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Day Trading Entry and Exit Signals

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A day trading strategy must include entry and exit signals; in other words, when to get into a position and when to get out of it (request a demo on the right to get free access to an award winning signals software that will visually show you where to buy and sell).

The entry signal has to be specific and must include the conditions that must be met in order to enter a trade. For example, when Condition A, B, C, … , etc. are met, enter the trade. These conditions must be as objective as possible. For example, specific conditions can be “buy or sell when the stock breaks the highest price of the previous 30 minutes or the lowest price of the prior 60 minutes respectively” or “buy when the price of a currency goes 15 pips above its 19-period moving average.” These are quantifiable events. They can be measured.

The condition, “buy when the price of the stock is trending up,” is not specific enough. It does not specify what “trending up” means. How can you trade based on a signal that you don’t know exactly what it means? Generalities like these are what cause traders to lose money.

After the system being used generates an entry signal and a position is taken, the exit conditions also have to be known; in other words, when the position will be closed. The closing of the position can either be when the desired profit is realized or when the maximum allowable loss is reached (in the section on placing stops, I discuss this in greater detail).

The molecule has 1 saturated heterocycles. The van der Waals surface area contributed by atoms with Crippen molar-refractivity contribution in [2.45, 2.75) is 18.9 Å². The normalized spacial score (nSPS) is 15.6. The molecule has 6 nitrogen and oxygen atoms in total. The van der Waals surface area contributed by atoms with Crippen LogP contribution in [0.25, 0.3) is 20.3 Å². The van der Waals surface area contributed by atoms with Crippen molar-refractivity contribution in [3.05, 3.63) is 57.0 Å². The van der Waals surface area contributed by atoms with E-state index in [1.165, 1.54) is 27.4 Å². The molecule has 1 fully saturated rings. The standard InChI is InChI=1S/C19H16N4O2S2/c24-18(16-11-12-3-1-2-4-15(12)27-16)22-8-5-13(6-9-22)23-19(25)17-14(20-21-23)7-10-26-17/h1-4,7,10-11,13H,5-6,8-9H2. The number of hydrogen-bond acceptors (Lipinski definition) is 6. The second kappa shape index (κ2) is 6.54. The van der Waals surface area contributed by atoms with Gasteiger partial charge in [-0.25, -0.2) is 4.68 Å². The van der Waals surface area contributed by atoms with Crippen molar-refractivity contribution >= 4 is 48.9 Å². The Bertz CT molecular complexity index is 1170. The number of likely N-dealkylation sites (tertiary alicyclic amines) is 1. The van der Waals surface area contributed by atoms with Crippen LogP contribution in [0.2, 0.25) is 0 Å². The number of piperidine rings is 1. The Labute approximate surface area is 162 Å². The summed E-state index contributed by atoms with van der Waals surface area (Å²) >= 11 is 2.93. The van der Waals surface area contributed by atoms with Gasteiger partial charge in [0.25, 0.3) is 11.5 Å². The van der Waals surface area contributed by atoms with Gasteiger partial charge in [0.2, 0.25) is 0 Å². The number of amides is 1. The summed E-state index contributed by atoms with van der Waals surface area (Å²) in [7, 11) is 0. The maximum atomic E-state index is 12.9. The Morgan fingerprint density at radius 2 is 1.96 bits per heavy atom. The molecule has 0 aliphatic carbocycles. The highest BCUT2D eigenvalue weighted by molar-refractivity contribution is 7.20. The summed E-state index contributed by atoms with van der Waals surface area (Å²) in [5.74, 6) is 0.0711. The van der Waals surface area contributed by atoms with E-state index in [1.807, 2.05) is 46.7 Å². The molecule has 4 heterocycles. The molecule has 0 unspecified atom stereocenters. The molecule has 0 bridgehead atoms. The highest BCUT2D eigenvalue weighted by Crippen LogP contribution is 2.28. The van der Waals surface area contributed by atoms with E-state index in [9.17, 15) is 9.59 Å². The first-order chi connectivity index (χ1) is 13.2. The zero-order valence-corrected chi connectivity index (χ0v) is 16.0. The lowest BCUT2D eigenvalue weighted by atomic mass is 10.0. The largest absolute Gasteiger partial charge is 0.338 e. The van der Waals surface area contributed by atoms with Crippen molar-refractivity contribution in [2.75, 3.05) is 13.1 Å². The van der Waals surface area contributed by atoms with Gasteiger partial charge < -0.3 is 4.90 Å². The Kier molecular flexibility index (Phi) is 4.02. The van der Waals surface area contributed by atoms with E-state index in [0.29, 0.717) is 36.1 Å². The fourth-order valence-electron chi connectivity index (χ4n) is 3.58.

The strategy has to define exactly when the trader will realize his profit and look for another trade. If the profit condition is met, the day trader MUST exit. He cannot use discretion and try to guess if the profit will be more or less than usual – he MUST follow his own rules!!! To minimize the probability of getting out of a winning position too early, the strategy can use multiple exit signals for different parts of the whole position; for example, instead of selling the 300,000 Euro-U.S. Dollar position all at once, the trader can sell one lot (100,000) at a time based on specific conditions as the trade progresses.

Even though it would be great if every trade was successful, the trader has to be prepared for a reality of trading: losing. Consequently, the day trader must know [based on his strategy] exactly when to exit a trade if it goes against him.

A complete system must pinpoint where on the chart the trader must take his loss. This could be when the price of a stock or currency breaks a technical support or resistance level on the chart (the high or low price during a period of time – the last day, the last 10 minutes, the last hour, etc.), when an indicator reaches an extreme value, or a combination of conditions. Again, these signals have to be quantifiable and not subjective (“when I see the price starting to stall” is not a good enough signal).

BEFORE the trader even enters a trade, he must know where the exit point will be. This is essential to build trading discipline and to make sure that the trader will reduce his overall risk. This is discussed in more detail in the stop loss section.

If a trader gets a buy signal based on his strategy, but the logical place to limit his loss on the chart represents a loss that is too big for his account, he should not enter the trade. Thus, he must make sure that every trade that he takes is within the maximum allowable loss according to his system. Controlling the amount of risk that he takes is of paramount importance to his trading survival. This is discussed in greater detail in the trading and risk management section.

How a trader manages his position after entering a trade is explained in the smart money management section.